President Kaufman departed GGC for the presidency of the Gwinnett Chamber of Commerce as of July 1, 2013. Dr. Stanley “Stas” Preczewski, formerly charter vice president for Academic and Student Affairs, served as interim president until being named president in early summer of 2014. Preczewski’s first academic year as president saw the young college reach nearly 11,000 students, open the Allied Health and Sciences building, welcome its charter nursing class and celebrate the Grizzlies’ first regional and national intercollegiate athletics championships.
The college has contributed significantly to the economic development of Gwinnett County and its surrounding area. The most recent annual study revealed that GGC had an economic impact of $333 million, including the creation of 3,290 jobs. The college itself employs 968 people. On average, for each job created on campus, there are two off-campus jobs that exist because of spending related to the institution.
The “experiment” that is Georgia Gwinnett College has worked. Not only has the institution grown dramatically in its first 10 years, it has achieved impressive student retention rates, outstanding ratings in key student engagement measurements, and is on track to achieve high graduation rates. It has kept costs to a minimum, resulting in an educational bargain for its students and Georgia taxpayers. Its close relationship with the Gwinnett community has resulted in academic programs directly tied to local economic development needs and opportunities, as well as ongoing partnerships dedicated to the continuing success of the college and its students.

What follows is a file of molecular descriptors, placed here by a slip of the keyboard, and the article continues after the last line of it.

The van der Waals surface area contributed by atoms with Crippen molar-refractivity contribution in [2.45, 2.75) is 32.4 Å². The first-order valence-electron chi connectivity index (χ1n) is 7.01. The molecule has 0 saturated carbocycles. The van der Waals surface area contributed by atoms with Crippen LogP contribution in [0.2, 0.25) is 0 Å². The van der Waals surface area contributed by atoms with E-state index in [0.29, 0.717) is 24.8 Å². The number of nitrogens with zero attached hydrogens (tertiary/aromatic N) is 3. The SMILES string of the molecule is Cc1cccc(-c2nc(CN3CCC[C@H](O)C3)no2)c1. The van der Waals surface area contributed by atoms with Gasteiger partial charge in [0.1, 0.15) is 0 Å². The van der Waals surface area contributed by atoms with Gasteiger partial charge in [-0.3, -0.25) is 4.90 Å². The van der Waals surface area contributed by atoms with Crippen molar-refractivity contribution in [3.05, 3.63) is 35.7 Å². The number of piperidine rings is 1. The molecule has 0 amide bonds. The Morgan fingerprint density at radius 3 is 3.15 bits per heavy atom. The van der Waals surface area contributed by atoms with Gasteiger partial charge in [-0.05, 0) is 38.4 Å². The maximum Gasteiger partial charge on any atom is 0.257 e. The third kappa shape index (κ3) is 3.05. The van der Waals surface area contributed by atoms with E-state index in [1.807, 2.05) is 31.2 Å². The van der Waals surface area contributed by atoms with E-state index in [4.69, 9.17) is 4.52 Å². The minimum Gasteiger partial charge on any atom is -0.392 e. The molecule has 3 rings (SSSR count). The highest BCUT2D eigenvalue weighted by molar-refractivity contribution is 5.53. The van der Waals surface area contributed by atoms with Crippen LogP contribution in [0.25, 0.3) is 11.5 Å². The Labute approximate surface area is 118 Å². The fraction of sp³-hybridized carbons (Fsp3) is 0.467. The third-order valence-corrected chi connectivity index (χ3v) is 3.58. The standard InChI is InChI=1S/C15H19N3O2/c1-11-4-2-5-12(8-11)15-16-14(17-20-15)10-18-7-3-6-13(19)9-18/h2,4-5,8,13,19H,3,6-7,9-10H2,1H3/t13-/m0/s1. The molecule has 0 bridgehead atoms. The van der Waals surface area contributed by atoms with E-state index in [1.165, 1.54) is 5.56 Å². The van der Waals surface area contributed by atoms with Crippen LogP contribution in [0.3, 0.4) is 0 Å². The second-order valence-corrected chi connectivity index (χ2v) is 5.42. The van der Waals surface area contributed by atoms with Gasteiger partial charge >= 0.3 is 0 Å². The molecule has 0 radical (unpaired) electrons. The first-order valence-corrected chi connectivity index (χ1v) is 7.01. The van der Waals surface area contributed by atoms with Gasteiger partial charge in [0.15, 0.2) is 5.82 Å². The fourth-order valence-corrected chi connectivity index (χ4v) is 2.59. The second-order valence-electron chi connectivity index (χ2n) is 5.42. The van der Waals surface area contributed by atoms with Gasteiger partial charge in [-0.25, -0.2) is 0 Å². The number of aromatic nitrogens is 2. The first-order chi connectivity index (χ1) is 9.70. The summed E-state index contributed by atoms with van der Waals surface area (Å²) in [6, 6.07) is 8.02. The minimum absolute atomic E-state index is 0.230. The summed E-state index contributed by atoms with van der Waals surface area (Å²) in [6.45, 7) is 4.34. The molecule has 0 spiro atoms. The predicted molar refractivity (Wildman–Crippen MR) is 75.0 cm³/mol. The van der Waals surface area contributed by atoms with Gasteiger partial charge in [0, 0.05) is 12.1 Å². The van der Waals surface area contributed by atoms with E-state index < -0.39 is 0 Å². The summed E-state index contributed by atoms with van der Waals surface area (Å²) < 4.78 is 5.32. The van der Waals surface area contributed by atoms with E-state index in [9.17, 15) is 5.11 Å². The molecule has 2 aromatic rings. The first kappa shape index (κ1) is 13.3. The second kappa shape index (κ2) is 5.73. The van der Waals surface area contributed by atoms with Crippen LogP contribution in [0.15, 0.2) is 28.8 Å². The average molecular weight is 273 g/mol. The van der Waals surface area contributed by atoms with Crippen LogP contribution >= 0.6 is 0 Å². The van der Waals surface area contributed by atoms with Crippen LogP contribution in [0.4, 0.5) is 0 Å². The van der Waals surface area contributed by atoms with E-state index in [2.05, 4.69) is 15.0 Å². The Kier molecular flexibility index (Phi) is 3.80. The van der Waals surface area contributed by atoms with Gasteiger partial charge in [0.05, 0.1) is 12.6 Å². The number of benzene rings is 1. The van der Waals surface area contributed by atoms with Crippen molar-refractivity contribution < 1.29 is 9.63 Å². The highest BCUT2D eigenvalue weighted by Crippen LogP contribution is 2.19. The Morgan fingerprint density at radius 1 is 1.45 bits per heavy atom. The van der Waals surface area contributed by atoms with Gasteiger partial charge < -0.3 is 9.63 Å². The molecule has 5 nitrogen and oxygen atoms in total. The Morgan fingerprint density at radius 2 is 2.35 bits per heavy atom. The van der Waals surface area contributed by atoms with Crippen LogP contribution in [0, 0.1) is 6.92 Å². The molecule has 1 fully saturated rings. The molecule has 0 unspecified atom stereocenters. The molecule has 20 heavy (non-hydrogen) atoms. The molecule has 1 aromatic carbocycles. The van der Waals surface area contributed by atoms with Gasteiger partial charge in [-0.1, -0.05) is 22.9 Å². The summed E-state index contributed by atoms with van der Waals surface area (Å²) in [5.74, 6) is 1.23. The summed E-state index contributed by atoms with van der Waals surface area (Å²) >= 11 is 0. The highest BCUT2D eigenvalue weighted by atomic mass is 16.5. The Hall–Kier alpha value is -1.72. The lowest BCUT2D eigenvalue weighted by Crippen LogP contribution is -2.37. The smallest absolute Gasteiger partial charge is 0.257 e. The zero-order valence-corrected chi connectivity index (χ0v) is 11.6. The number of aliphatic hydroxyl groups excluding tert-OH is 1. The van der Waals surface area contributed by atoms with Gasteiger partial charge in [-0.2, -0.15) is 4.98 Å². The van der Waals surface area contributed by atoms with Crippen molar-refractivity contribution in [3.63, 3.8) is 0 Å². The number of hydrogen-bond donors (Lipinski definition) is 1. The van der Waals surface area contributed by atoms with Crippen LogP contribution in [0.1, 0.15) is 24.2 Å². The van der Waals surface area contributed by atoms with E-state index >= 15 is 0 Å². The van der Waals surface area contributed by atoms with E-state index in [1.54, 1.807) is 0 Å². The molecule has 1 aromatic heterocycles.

GGC's ROTC color guard post the colors before the fall 2014 commencement ceremony.
In 2014, GGC was ranked the #5 top Southern regional public college by U.S. News & World Report magazine. The magazine ranked GGC the most ethnically diverse Southern regional college, both public and private, for 2015, emphasizing the college’s reflection of Gwinnett’s diverse community. The magazine also recognized GGC as having the lowest in-state tuition and fees of its ranked Georgia public colleges.
Georgia Gwinnett is also a College of Distinction and has been designated military-friendly by two service member organizations twice. Members of its faculty and leadership are regularly invited to speak at conferences about how the college’s programs have helped its students achieve success they likely would not have found at other institutions. True to its mission and vision, GGC is seen as a national model for innovation in higher education.
Georgia Gwinnett College is projected to reach an enrollment of about 13,000 students within the next couple of years. Construction plans include the final phase of academic Building C, which begins this summer.
With an eye to maintaining its emphasis on student engagement and success, GGC’s leaders continue to focus on the maturation of the college’s programs and services, as well as future growth and development. This includes strengthening the college’s model and ensuring that it will be sustained into the future.
GGC Task Force
The Task Force will frame opportunities for the celebration of GGC’s 10 year anniversary; review and approve new or significantly expanded existing activities; and serve as an aggregator and deconflictor of all GGC10 activities.